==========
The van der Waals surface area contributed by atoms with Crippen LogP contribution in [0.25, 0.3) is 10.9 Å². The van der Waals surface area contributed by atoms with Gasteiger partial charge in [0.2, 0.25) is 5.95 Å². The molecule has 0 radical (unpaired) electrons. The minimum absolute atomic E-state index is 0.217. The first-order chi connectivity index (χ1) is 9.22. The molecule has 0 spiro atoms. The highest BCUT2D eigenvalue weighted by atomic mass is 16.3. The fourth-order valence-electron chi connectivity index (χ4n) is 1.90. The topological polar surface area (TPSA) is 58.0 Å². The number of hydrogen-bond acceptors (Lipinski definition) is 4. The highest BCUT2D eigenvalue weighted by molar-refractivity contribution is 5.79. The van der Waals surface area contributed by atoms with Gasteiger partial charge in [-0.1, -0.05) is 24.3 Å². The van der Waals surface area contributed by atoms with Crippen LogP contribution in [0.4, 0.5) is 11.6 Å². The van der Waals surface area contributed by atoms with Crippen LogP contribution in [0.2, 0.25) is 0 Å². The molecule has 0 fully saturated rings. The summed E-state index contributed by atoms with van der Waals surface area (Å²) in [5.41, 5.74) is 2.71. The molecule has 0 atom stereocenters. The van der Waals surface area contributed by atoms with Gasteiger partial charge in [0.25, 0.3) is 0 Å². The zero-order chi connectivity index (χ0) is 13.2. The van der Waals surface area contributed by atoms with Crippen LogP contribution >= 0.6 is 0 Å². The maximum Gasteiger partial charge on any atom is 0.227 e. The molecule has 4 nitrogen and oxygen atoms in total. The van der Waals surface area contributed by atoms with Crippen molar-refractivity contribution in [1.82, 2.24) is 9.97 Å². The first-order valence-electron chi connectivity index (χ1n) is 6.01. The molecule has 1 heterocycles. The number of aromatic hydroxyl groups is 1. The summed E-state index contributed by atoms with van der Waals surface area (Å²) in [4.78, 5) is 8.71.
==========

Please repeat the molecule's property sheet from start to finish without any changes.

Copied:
The van der Waals surface area contributed by atoms with Crippen LogP contribution in [0.25, 0.3) is 10.9 Å². The van der Waals surface area contributed by atoms with Gasteiger partial charge in [0.2, 0.25) is 5.95 Å². The molecule has 0 radical (unpaired) electrons. The minimum absolute atomic E-state index is 0.217. The first-order chi connectivity index (χ1) is 9.22. The molecule has 0 spiro atoms. The highest BCUT2D eigenvalue weighted by atomic mass is 16.3. The fourth-order valence-electron chi connectivity index (χ4n) is 1.90. The topological polar surface area (TPSA) is 58.0 Å². The number of hydrogen-bond acceptors (Lipinski definition) is 4. The highest BCUT2D eigenvalue weighted by molar-refractivity contribution is 5.79. The van der Waals surface area contributed by atoms with Gasteiger partial charge in [-0.1, -0.05) is 24.3 Å². The van der Waals surface area contributed by atoms with Crippen LogP contribution in [0.4, 0.5) is 11.6 Å². The van der Waals surface area contributed by atoms with Crippen LogP contribution in [0.2, 0.25) is 0 Å². The molecule has 0 fully saturated rings. The summed E-state index contributed by atoms with van der Waals surface area (Å²) in [5.41, 5.74) is 2.71. The molecule has 0 atom stereocenters. The van der Waals surface area contributed by atoms with Gasteiger partial charge in [0.25, 0.3) is 0 Å². The zero-order chi connectivity index (χ0) is 13.2. The van der Waals surface area contributed by atoms with Crippen LogP contribution >= 0.6 is 0 Å². The maximum Gasteiger partial charge on any atom is 0.227 e. The molecule has 4 nitrogen and oxygen atoms in total. The van der Waals surface area contributed by atoms with Crippen molar-refractivity contribution in [1.82, 2.24) is 9.97 Å². The first-order valence-electron chi connectivity index (χ1n) is 6.01. The molecule has 1 heterocycles. The number of aromatic hydroxyl groups is 1. The summed E-state index contributed by atoms with van der Waals surface area (Å²) in [4.78, 5) is 8.71.